Is Samsung’s Galaxy Alpha a Threat to iPhone Dominance?

Samsung appears to want to directly compete with Apple's iPhone. Here's why Apple investors should take this threat seriously.

Aug 5, 2014 at 3:00PM

The leaks keep rolling in on Samsung's (NASDAQOTH:SSNLF) Galaxy Alpha. If the rumors are to be believed, Samsung plans to launch the device this month -- ahead of Apple's (NASDAQ:AAPL) usual September upgrade cycle. While the product specs are still being confirmed, Samsung clearly intends this to compete with Apple's iPhone 6. Apple investors would be wise not to discount this product.

Another iPhone killer? We've heard this before
To be fair, Apple investors have heard this before: BlackBerry, HTC, Google, and Nokia, among others, have held this dubious title, and none of them knocked Apple off its perch. While many experienced success early in the smartphone revolution, more recently the market has become for all intents and purposes a duopoly.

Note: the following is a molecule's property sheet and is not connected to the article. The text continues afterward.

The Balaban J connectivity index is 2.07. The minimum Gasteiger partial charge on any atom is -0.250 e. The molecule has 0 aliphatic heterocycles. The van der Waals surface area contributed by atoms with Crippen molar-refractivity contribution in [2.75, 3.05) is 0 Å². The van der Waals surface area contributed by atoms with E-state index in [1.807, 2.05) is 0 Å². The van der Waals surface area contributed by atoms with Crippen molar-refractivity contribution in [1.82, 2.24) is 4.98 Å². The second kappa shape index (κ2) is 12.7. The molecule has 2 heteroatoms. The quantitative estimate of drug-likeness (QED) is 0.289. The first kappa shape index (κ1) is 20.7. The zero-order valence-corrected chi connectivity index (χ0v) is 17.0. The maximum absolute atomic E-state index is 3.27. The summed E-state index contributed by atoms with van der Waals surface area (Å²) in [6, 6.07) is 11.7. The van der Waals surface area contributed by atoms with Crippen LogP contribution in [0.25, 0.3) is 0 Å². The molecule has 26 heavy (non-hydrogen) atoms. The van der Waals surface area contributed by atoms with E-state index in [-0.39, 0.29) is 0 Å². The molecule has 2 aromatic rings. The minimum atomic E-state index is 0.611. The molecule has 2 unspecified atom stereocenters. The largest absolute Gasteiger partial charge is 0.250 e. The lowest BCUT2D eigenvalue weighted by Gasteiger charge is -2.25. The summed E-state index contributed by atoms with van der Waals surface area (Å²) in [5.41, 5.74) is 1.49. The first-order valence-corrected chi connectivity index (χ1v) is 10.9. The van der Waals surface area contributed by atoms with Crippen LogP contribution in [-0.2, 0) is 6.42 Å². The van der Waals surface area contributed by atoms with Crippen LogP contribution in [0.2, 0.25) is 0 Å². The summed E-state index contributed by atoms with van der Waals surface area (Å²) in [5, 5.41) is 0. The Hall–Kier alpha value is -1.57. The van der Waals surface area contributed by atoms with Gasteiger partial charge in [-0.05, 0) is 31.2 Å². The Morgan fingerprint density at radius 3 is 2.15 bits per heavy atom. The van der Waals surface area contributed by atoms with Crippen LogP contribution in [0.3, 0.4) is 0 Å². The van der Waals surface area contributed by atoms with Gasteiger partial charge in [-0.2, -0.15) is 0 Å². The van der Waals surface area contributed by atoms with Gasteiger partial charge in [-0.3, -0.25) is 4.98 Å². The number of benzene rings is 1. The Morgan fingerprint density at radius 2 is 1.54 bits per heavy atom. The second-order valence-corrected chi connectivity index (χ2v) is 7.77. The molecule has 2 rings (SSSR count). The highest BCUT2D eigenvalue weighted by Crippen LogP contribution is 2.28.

A surprising Canaccord Genuity study seemed to confirm this. When it comes to smartphone profits, probably the best measure of dominance, the report showed that Apple and Samsung had the only profitable smartphones in the third calendar quarter of last year -- taking an astonishing 109% of all smartphone profits. All other handset vendors were left out in the cold during that period.

And as far as Samsung's new effort is concerned, it appears it brings to the table an improved, but not game-changing device. In addition to the new 4.7-inch display is a new metal-based bezel, the camera sports a 12 megapixel camera with autofocus, LED flash and a secondary 2.1 megapixel camera. As far as connectivity goes, it continues to have a differentiator from Apple with the Micro USB port and also continues to bring Wi-Fi and Bluetooth 4.0 to the device.